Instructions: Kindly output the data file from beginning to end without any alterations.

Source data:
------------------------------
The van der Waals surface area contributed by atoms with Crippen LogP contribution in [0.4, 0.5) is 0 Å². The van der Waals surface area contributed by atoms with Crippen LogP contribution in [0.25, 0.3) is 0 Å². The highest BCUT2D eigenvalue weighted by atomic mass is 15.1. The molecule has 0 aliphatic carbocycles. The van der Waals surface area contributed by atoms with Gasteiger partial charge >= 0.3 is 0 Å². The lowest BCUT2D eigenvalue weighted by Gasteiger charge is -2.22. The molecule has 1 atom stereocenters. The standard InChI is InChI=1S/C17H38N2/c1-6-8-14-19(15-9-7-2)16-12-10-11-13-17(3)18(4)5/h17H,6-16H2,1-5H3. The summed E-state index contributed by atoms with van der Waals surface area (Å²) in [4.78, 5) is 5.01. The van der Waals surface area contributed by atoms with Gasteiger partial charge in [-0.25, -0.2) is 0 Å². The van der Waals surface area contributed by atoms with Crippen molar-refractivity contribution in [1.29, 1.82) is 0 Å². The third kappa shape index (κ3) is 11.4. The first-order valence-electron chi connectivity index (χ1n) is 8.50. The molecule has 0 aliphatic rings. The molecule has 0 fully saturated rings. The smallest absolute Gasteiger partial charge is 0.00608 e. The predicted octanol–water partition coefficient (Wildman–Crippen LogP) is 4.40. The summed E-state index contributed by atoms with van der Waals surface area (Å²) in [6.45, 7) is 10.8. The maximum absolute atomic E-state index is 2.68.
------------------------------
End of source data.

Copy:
The van der Waals surface area contributed by atoms with Crippen LogP contribution in [0.4, 0.5) is 0 Å². The van der Waals surface area contributed by atoms with Crippen LogP contribution in [0.25, 0.3) is 0 Å². The highest BCUT2D eigenvalue weighted by atomic mass is 15.1. The molecule has 0 aliphatic carbocycles. The van der Waals surface area contributed by atoms with Gasteiger partial charge >= 0.3 is 0 Å². The lowest BCUT2D eigenvalue weighted by Gasteiger charge is -2.22. The molecule has 1 atom stereocenters. The standard InChI is InChI=1S/C17H38N2/c1-6-8-14-19(15-9-7-2)16-12-10-11-13-17(3)18(4)5/h17H,6-16H2,1-5H3. The summed E-state index contributed by atoms with van der Waals surface area (Å²) in [4.78, 5) is 5.01. The van der Waals surface area contributed by atoms with Gasteiger partial charge in [-0.25, -0.2) is 0 Å². The van der Waals surface area contributed by atoms with Crippen molar-refractivity contribution in [1.29, 1.82) is 0 Å². The third kappa shape index (κ3) is 11.4. The first-order valence-electron chi connectivity index (χ1n) is 8.50. The molecule has 0 aliphatic rings. The molecule has 0 fully saturated rings. The smallest absolute Gasteiger partial charge is 0.00608 e. The predicted octanol–water partition coefficient (Wildman–Crippen LogP) is 4.40. The summed E-state index contributed by atoms with van der Waals surface area (Å²) in [6.45, 7) is 10.8. The maximum absolute atomic E-state index is 2.68.